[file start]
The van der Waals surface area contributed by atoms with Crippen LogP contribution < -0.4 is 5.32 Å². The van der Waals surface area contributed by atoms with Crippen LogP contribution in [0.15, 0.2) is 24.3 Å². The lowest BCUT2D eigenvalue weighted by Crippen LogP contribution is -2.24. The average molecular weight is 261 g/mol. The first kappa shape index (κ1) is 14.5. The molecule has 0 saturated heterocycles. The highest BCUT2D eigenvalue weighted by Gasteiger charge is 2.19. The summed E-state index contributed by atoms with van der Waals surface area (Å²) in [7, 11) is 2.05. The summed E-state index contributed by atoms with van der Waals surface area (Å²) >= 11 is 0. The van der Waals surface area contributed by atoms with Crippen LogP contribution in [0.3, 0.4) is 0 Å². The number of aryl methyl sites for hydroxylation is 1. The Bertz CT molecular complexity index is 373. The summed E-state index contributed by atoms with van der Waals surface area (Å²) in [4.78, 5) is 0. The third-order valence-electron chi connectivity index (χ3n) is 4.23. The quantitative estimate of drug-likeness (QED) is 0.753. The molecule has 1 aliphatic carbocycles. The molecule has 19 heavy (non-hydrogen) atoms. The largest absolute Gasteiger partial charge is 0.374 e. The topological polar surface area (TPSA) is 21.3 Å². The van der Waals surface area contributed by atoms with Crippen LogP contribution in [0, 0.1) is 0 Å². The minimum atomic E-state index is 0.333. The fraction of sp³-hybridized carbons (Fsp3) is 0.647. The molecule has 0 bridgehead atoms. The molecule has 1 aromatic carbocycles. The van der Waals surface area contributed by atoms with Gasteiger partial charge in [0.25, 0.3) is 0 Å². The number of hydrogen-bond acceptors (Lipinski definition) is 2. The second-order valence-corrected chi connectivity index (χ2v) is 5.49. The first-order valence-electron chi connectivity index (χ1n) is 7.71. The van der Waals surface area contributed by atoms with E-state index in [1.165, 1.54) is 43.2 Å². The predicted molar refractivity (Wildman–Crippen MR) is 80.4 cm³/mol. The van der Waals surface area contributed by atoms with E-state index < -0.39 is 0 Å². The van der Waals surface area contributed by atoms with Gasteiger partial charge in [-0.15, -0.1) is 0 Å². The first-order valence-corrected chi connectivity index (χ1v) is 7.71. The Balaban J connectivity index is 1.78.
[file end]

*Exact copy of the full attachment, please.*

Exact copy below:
The van der Waals surface area contributed by atoms with Crippen LogP contribution < -0.4 is 5.32 Å². The van der Waals surface area contributed by atoms with Crippen LogP contribution in [0.15, 0.2) is 24.3 Å². The lowest BCUT2D eigenvalue weighted by Crippen LogP contribution is -2.24. The average molecular weight is 261 g/mol. The first kappa shape index (κ1) is 14.5. The molecule has 0 saturated heterocycles. The highest BCUT2D eigenvalue weighted by Gasteiger charge is 2.19. The summed E-state index contributed by atoms with van der Waals surface area (Å²) in [7, 11) is 2.05. The summed E-state index contributed by atoms with van der Waals surface area (Å²) >= 11 is 0. The van der Waals surface area contributed by atoms with Crippen LogP contribution in [0.3, 0.4) is 0 Å². The number of aryl methyl sites for hydroxylation is 1. The Bertz CT molecular complexity index is 373. The summed E-state index contributed by atoms with van der Waals surface area (Å²) in [4.78, 5) is 0. The third-order valence-electron chi connectivity index (χ3n) is 4.23. The quantitative estimate of drug-likeness (QED) is 0.753. The molecule has 1 aliphatic carbocycles. The molecule has 19 heavy (non-hydrogen) atoms. The largest absolute Gasteiger partial charge is 0.374 e. The topological polar surface area (TPSA) is 21.3 Å². The van der Waals surface area contributed by atoms with Crippen LogP contribution in [0, 0.1) is 0 Å². The minimum atomic E-state index is 0.333. The fraction of sp³-hybridized carbons (Fsp3) is 0.647. The molecule has 0 bridgehead atoms. The molecule has 1 aromatic carbocycles. The van der Waals surface area contributed by atoms with Gasteiger partial charge in [0.25, 0.3) is 0 Å². The number of hydrogen-bond acceptors (Lipinski definition) is 2. The second-order valence-corrected chi connectivity index (χ2v) is 5.49. The first-order valence-electron chi connectivity index (χ1n) is 7.71. The van der Waals surface area contributed by atoms with E-state index in [1.165, 1.54) is 43.2 Å². The predicted molar refractivity (Wildman–Crippen MR) is 80.4 cm³/mol. The van der Waals surface area contributed by atoms with E-state index < -0.39 is 0 Å². The van der Waals surface area contributed by atoms with Gasteiger partial charge in [-0.15, -0.1) is 0 Å². The first-order valence-corrected chi connectivity index (χ1v) is 7.71. The Balaban J connectivity index is 1.78.